It happens almost by accident.
An organization adopts a cloud collaboration suite, giving employees the ability to share files, exchange messages, manage their calendars and set up voice and video calls — all on a single platform. But then the company merges with another organization, which is using a similar platform from another vendor. Meanwhile, industry-specific solutions (for instance, engineering design programs) have their own communication tools and cloud-based file-sharing capabilities. And stray business units might even be adopting their own solutions, introducing shadow IT into the organization.
In some cases, an organization will be able to cut costs and confusion by consolidating on a single platform. But other times, the only option will be to keep several collaboration tools in place to support business needs, creating the need for IT shops to support multiple platforms at once.
To best support multiple collaboration platforms, organizations need to ensure that the IT team is equipped to integrate different technologies and help users adopt and adequately manage each solution.
When possible, IT shops should configure different collaboration platforms to support users’ workflows while also protecting the company. If a tool allows employees to easily share files with people outside of the organization, for instance, but data regulations or internal policies require certain safeguards, IT shops must work to put those restrictions in place. This may involve integrating collaboration platforms with add-on tools, such as data loss prevention applications. Additionally, IT shops may decide to turn off some features of one or more tools in an effort to steer users toward a different platform for certain tasks — helping to unify workflows and prevent confusion.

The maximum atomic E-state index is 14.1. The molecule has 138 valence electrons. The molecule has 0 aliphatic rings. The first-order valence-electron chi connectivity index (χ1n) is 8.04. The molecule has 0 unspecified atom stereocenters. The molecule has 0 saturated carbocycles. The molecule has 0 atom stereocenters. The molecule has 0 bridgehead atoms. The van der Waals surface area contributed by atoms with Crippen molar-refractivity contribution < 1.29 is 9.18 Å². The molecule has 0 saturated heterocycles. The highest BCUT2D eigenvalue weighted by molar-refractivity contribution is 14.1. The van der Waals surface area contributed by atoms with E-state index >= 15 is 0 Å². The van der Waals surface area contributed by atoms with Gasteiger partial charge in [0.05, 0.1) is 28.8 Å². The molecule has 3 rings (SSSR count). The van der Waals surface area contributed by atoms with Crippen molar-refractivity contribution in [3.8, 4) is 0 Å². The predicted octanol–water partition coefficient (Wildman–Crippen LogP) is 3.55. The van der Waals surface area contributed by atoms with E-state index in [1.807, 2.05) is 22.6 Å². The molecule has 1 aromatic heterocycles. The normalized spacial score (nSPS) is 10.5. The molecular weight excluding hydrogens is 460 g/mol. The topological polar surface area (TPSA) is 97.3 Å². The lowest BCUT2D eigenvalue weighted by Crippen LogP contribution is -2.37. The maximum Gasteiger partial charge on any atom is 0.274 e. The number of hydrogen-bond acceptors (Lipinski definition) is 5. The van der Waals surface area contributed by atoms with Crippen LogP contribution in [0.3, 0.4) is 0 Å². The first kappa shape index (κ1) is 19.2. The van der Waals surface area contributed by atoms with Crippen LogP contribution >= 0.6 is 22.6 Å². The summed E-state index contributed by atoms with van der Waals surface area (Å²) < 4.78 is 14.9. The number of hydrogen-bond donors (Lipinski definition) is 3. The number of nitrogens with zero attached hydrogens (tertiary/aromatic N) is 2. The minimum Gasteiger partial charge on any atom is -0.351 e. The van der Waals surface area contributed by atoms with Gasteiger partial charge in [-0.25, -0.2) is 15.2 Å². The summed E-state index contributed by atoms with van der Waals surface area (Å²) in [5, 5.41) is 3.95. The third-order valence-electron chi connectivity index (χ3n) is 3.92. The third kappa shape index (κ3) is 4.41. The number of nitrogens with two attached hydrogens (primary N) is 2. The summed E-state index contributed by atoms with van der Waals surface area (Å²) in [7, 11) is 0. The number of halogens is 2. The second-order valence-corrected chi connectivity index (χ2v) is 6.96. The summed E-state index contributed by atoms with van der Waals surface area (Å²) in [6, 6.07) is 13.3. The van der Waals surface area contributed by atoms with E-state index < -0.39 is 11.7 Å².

Some users are comfortable creating their own collaboration processes as they go, developing an intuition for which colleagues are likely to respond to messages on which platforms, and easily remembering where different file types are stored. But others will be confused without clearly delineated processes. What’s more, haphazard communication and file-sharing practices can create problems with institutional memory after employees leave an organization. This isn’t to say that IT shops should issue top-down mandates that force users to abandon their preferred workflows. But business and IT leaders do need to provide guidance on which tools are most appropriate for which tasks.
At CDW, we supply our clients with customized videos and slideshows that walk new employees through a “day in the life” on the job or introduce users to new collaboration platforms. When an organization has multiple tools with similar capabilities, these materials can help them see the role of each tool in supporting their work.
One advantage to hosting collaboration platforms in the cloud rather than on-premises: They’re automatically patched and updated, without IT staff having to lift a finger.
One drawback to those automatic updates: Tools can change overnight without warning, bringing new features, capabilities or interfaces. If an organization is running only a single cloud collaboration platform, IT workers may be able to stay up to speed with the tool as it evolves over time. However, with multiple collaboration platforms, it’s often a good idea to at least temporarily bring in an external managed services provider to ensure smooth operations. An MSP can help to manage the rollout of new features. It can also advise the organization on changes that are coming and how to best handle these through organized change management.
There are more ways to use technology to communicate and collaborate than ever before, and this abundance of options can create challenges for organizations. But when IT shops implement the right processes and tools, collaboration platforms can do what they were built to do — help employees get their jobs done more efficiently.
This blog post brought to you by: